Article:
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Old 11-15-2018, 09:12 AM   #21
spade117
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Quote:
Originally Posted by broadways View Post
Am I doing it wrong? I just leave the trailer plugged in over winter. Never had a problem.
I could do that, but I figure that would give the critters another option to get in.
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Old 11-15-2018, 10:07 AM   #22
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1st season with an TT and I am wondering about battery storage.

I live on Vancouver Island, doesn't go below 32F very often. I live in a small townhouse with no garage, TT is stored off site. TT has battery cutoff and no power to it so I can't keep a charger on them.

Should I remove them ? Ok to leave them on my covered concrete porch on 2x4 blocks with a trickle charge on them ? I have a Genius 3500 charge that says will maintain the batteries.

Sorry, pretty dumb when it comes to electrical.

TIA
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Old 11-15-2018, 10:17 AM   #23
JRTJH
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JGriff,

Let's compare "apples to apples":

If you leave the trailer outside (unheated) and plugged into shore power or with the battery cutoff switch "OFF" and a trickle charger connected, then from an "environmental perspective" you've got essentially the same environment, if you store your batteries on your covered porch with a trickle charger connected to them.

I don't see anything to preclude you from storing them on the porch, provided you can protect them from being covered with snow/ice. If it were me, I'd probably place them on a sheet of plywood (or 2x4's), connect the trickle charger and then put a sturdy box or a plastic storage bin over them, just to keep them from being exposed to the wetness from melting ice/snow through the winter.
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Old 11-15-2018, 10:23 AM   #24
JGriff
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Quote:
Originally Posted by JRTJH View Post
JGriff,

Let's compare "apples to apples":

If you leave the trailer outside (unheated) and plugged into shore power or with the battery cutoff switch "OFF" and a trickle charger connected, then from an "environmental perspective" you've got essentially the same environment, if you store your batteries on your covered porch with a trickle charger connected to them.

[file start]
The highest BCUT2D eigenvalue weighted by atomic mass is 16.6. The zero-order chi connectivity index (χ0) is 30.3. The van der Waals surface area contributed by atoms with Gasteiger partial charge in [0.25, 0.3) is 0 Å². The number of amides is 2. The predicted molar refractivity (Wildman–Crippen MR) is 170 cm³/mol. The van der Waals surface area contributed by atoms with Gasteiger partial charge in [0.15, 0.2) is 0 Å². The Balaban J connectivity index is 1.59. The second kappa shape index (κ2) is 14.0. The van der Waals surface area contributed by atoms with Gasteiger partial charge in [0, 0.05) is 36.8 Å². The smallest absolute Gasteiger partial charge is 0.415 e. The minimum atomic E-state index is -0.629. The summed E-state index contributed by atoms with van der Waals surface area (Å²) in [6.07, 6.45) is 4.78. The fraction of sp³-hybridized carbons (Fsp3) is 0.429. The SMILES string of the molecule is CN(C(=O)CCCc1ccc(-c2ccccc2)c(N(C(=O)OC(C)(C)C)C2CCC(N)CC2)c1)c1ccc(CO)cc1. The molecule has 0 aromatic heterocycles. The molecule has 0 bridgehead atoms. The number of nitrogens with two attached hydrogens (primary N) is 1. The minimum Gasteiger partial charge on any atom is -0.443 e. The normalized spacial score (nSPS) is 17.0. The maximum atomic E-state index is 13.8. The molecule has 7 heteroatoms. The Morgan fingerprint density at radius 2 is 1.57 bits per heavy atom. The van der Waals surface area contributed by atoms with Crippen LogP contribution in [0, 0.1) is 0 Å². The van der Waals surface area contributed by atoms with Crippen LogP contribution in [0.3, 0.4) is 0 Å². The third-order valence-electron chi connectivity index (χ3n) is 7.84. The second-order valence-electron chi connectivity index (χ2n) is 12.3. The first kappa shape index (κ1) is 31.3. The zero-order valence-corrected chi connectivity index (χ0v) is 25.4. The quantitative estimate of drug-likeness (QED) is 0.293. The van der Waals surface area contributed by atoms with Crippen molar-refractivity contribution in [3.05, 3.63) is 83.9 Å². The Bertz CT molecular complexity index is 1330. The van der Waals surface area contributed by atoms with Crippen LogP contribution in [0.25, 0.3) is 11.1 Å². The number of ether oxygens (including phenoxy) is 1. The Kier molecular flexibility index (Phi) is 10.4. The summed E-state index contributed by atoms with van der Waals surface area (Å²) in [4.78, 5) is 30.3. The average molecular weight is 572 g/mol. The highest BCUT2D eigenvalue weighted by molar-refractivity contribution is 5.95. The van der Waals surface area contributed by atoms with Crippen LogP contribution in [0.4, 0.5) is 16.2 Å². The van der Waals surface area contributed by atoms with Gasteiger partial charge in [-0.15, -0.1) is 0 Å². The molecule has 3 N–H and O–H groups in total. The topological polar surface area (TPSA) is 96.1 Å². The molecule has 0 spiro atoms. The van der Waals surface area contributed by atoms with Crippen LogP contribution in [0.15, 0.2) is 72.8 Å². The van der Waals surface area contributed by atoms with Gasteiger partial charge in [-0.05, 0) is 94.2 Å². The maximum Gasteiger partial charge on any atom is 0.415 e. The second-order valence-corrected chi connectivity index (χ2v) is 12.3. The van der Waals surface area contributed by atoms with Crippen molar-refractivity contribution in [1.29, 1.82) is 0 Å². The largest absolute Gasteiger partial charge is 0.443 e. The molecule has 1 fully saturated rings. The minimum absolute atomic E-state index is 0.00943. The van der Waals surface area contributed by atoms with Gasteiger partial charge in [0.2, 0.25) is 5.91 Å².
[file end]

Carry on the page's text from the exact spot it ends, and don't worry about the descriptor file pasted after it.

I don't see anything to preclude you from storing them on the porch, provided you can protect them from being covered with snow/ice. If it were me, I'd probably place them on a sheet of plywood (or 2x4's), connect the trickle charger and then put a sturdy box or a plastic storage bin over them, just to keep them from being exposed to the wetness from melting ice/snow through the winter.
Thanks for replying so quickly John

I will put the batteries on 3/4" plywood and cover them.

John
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Old 11-15-2018, 10:38 AM   #25
larryflew
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I do store in large snow area so my solar charge panel is mounted on the side of the 5th wheel where snow would have to be 4 feet deep to affect the charging.
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Old 11-15-2018, 12:57 PM   #26
rinaldij
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I use a 100 watt amorphous solar panel array (4 panels) during the winter. First sun today in about a week and battery was at 11.8V this morning. I used to disconnect and check charge monthly. This is easier.
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Old 11-15-2018, 02:46 PM   #27
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I am in a cold climate and pull the battery and trickle charge it once a month in the garage
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Old 11-15-2018, 10:11 PM   #28
shermris
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Last year I just disconnected a fully charged battery and left it outside on the unit. The battery had about a 2/3 charge in the spring. This year I pulled the battery and put it in the garage on a 2x12 board. I plan to charge it or check it every couple of months. I have 3 or 4 trickle maintenance chargers I use for my boat and may go that route if I notice it losing it's charge. I use a solar panel if I'm boon docking and don't want to run the generator and also use the solar charger for my trolling motor in the summer since my motor doesn't charge the deep cycle batteries.
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Old 11-16-2018, 06:56 AM   #29
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Same for me - and my 1931 Model A sits in storage all winter long without being re-charged. It then starts right up in the Spring without hesitation. The most important thing to survive sub-zero (F) weather is a fully charged battery. The Model A doesnít have anything drawing from the battery, whereas the trailer has a lot of minor elements requiring power. Thatís why I keep the trailer plugged in.
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Old 11-16-2018, 07:20 AM   #30
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Guess I'm spoiled RV is next to the house plugged in. Batteries charged by an Aims inverter charger. Always a 100%


I used to store my RV in covered storage. Remove the batteries and store them on a trickle charger at home. But only if I wasn't going to use it for extended periods of time. Otherwise leave them connected. Check the water level prior to use and plug it in for a couple days before we left. Worked great. They would last about 5 years.
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